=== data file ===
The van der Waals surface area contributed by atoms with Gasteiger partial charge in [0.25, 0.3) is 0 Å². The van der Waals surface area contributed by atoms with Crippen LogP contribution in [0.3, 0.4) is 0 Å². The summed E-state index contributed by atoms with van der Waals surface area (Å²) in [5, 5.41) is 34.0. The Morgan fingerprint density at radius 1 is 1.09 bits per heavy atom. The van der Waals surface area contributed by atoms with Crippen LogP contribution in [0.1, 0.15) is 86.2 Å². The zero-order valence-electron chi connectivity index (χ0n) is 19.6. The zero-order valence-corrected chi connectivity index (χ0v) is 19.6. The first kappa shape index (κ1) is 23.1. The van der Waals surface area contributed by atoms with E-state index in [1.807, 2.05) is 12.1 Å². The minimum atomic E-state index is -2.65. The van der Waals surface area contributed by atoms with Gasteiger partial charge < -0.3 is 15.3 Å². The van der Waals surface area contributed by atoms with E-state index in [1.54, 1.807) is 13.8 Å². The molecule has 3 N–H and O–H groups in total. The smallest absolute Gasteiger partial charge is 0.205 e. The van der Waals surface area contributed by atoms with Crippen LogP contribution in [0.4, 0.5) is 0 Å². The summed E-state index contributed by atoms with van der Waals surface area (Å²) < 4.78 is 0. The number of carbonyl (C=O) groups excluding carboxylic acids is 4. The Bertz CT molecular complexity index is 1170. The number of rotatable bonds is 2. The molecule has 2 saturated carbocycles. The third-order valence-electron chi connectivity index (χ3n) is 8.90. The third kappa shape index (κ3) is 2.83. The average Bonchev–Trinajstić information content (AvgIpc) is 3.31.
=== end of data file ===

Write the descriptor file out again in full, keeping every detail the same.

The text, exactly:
The van der Waals surface area contributed by atoms with Gasteiger partial charge in [0.25, 0.3) is 0 Å². The van der Waals surface area contributed by atoms with Crippen LogP contribution in [0.3, 0.4) is 0 Å². The summed E-state index contributed by atoms with van der Waals surface area (Å²) in [5, 5.41) is 34.0. The Morgan fingerprint density at radius 1 is 1.09 bits per heavy atom. The van der Waals surface area contributed by atoms with Crippen LogP contribution in [0.1, 0.15) is 86.2 Å². The zero-order valence-electron chi connectivity index (χ0n) is 19.6. The zero-order valence-corrected chi connectivity index (χ0v) is 19.6. The first kappa shape index (κ1) is 23.1. The van der Waals surface area contributed by atoms with E-state index in [1.807, 2.05) is 12.1 Å². The minimum atomic E-state index is -2.65. The van der Waals surface area contributed by atoms with Gasteiger partial charge < -0.3 is 15.3 Å². The van der Waals surface area contributed by atoms with E-state index in [1.54, 1.807) is 13.8 Å². The molecule has 3 N–H and O–H groups in total. The smallest absolute Gasteiger partial charge is 0.205 e. The van der Waals surface area contributed by atoms with Crippen LogP contribution in [0.4, 0.5) is 0 Å². The summed E-state index contributed by atoms with van der Waals surface area (Å²) < 4.78 is 0. The number of carbonyl (C=O) groups excluding carboxylic acids is 4. The Bertz CT molecular complexity index is 1170. The number of rotatable bonds is 2. The molecule has 2 saturated carbocycles. The third-order valence-electron chi connectivity index (χ3n) is 8.90. The third kappa shape index (κ3) is 2.83. The average Bonchev–Trinajstić information content (AvgIpc) is 3.31.